The B.C. government is offering some gifts to taxi drivers in an effort to smooth over their conflict with ride-hailing companies.
The Ministry of Transportation announced Thursday that ICBC will soon offer a new insurance option that will be based on per-kilometre distance travelled with passengers.
The coverage, which will begin in the spring, is equal to the lower insurance rate currently offered to ride-hailing vehicles. Taxi drivers will be able to switch over “in the near future,” and those who stay with existing coverage will not be affected.
Transportation Minister Claire Trevena said the province is also working with taxi industry representatives and disability groups to determine how to improve accessible vehicles by dipping into the fund created by the 30-cent fee added to all ride-hailing trips.
“We’ve been very clear that we want to make sure people have access to rides, no matter what level of ability you have,” Trevena said.
“People need those rides. This is the place people go to for accessible rides. It’s clear that Uber and Lyft do not have that provision, and that’s why we have this 30-cent surcharge on top of every ride so we can start funding those rides and ensure people have those rides.”
Trevena wouldn’t say whether the fee would be used to subsidize taxi drivers who have accessible vehicles, or to help taxi companies boost their accessible vehicle fleets.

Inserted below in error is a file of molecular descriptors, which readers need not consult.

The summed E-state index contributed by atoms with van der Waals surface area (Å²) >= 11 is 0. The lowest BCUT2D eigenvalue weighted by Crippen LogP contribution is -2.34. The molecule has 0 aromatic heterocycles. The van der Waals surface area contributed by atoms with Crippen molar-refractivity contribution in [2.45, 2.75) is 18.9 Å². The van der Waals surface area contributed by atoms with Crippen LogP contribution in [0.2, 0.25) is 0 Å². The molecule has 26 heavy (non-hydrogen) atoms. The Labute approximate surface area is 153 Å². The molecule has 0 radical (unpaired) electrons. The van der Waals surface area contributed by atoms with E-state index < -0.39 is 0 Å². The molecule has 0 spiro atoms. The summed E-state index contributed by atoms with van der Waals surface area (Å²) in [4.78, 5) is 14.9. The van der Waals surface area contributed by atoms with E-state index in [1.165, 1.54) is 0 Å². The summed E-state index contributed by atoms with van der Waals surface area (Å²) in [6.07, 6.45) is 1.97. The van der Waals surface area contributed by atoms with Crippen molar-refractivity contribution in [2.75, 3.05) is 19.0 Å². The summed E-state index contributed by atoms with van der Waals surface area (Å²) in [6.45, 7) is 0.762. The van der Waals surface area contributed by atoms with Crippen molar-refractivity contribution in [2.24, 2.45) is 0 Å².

“These are things we are looking at,” she said.
Uber has said because the service relies on drivers using their personal vehicles, and that very few of those vehicles are accessible, they are not always able to provide rides to people with disabilities.
The company says it has asked the province to also access that 30-cent fund to explore subsidizing wheelchair-accessible service and is waiting for the province to respond.
Carolyn Bauer with the Vancouver Taxi Association said Thursday she was “pleased” with the province’s announcement, but could not comment further as she has not yet seen the details of the new insurance option.
She said more information from the taxi industry’s perspective will be released Friday.
A coalition of nine Metro Vancouver taxi companies has taken the Passenger Transportation Board to court over their approval of Uber and Lyft to operate in the province.
Insurance and accessibility requirements are key issues mentioned in the court filing, along with a lack of a cap on ride-hailing fleets.
The Vancouver Taxi Association said Monday it will no longer subsidize drivers of accessible vehicles, which are required to be a part of any taxi company’s fleet. The province has not mandated the same requirement for ride-hailing companies.
Trevena defended the province’s approach to ride-hailing amid criticisms from both the taxi industry and Surrey Mayor Doug McCallum that the playing field for the two services is uneven.
She added with Uber and Lyft only operating in Metro Vancouver for less than a week, she predicts “many more bumps in the road” until the dispute is sorted out.
“What my job is, is to make sure that the options are available to people: people who want to use ride-hailing and people who want to use a taxi,” she said.
“We are working to make sure this a fair system for people.”